Everyone always minds the allegedly growing income gap but no one wants to wear Gap pants. Brad DeLong explains today that the soaring income inequality of the late 1990s was largely a product of the tech and stock boom. Some people saw very outsized income gains from these booms compared with many of their neighbors.
Income inequality soared in the late 1990s. Why? A decomposition by region and sector can tell you pretty much exactly: it was the tech bubble and the stock boom. Capital gains and stock options realizations. Much of it in just five places in the whole country: Manhattan, King County WA, and Santa Clara, San Francisco and San Mateo Counties, CA. Take out those five, as Travis Hale and I showed in a paper, and the between-counties component of income inequality (which isn't all of it, but it isn't chopped liver, either) doesn't go up at all.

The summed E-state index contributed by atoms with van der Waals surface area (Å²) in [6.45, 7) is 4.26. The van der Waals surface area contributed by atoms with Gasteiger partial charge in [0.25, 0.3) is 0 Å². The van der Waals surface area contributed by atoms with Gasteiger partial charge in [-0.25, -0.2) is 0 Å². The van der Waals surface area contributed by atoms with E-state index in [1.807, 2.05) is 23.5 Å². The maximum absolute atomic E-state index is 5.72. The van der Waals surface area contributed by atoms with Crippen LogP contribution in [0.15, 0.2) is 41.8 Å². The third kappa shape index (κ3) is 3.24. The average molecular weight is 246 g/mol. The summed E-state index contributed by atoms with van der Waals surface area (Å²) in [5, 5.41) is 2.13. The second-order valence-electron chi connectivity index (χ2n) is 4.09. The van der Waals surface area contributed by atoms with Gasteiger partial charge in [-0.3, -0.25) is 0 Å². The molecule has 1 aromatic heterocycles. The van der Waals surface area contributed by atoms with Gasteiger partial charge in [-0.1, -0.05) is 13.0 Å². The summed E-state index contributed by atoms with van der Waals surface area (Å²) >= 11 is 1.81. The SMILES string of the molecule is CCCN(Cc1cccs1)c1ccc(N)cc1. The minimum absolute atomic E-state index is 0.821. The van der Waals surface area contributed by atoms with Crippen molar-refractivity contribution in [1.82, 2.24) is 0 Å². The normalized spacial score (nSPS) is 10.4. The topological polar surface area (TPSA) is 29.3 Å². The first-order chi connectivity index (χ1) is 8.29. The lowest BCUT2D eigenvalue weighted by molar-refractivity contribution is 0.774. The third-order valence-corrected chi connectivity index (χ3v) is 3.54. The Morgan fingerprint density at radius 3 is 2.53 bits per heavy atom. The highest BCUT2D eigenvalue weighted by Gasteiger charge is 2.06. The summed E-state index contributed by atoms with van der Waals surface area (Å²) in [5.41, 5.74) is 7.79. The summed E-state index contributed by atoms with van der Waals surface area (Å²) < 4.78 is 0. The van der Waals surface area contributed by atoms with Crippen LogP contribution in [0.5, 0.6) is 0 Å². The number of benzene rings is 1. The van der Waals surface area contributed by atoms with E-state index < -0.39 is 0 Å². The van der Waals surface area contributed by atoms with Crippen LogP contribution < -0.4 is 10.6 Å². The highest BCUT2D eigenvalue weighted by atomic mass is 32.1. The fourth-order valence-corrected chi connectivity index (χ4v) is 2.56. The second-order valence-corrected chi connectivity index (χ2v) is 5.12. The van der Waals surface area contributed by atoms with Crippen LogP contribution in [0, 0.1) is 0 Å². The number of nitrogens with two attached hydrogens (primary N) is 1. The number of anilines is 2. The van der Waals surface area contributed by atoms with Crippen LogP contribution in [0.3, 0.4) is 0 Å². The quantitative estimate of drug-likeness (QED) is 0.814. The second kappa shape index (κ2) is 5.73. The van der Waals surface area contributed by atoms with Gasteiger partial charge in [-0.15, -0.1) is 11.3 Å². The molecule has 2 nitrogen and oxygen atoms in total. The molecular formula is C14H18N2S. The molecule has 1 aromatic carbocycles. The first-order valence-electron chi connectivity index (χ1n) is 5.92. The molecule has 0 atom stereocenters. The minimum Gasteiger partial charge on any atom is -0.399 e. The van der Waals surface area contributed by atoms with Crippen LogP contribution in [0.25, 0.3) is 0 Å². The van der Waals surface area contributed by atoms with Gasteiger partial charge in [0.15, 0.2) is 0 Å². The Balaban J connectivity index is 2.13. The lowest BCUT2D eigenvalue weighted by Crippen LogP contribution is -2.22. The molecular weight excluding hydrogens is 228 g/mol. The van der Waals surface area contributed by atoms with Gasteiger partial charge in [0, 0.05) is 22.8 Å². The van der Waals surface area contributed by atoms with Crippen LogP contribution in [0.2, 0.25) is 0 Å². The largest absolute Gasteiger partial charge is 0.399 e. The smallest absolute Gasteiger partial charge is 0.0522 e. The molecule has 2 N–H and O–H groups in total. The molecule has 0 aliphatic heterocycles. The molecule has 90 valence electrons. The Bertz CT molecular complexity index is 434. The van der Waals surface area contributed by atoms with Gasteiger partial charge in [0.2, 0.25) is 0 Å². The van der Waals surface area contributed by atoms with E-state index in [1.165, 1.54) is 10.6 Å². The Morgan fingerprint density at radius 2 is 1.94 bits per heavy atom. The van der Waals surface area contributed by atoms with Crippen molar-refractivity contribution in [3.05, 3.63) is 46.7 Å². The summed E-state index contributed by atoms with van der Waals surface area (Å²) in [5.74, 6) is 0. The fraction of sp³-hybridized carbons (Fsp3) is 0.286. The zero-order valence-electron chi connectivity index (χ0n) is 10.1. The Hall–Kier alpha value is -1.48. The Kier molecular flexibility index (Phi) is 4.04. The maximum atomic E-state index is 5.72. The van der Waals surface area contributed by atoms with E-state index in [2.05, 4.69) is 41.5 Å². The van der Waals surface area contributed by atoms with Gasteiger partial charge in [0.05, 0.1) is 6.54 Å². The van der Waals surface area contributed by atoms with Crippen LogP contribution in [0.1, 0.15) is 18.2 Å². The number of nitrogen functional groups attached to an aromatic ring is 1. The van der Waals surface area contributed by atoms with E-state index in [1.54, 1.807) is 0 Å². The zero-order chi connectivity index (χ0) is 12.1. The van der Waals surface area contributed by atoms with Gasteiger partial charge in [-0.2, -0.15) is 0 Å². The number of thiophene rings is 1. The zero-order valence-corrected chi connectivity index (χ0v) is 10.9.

One thing that’s clear about this, however, is that a “rising tide” doesn’t “lift all boats”—as the perpetual optimists like to tell us. Tech tides raise the boats of people in the tech industry, for instance, leaving other folks pretty much where they were. A more accurate assessment might be that a rising tide lifts all finance boats, since debt, equity and investment bankers tend to make money regardless of which economic sector is experiencing the rising tide.
James Galbraith on "Dean Baker on Judges Behaving Badly" [Brad DeLong's Semi-Daily Journal]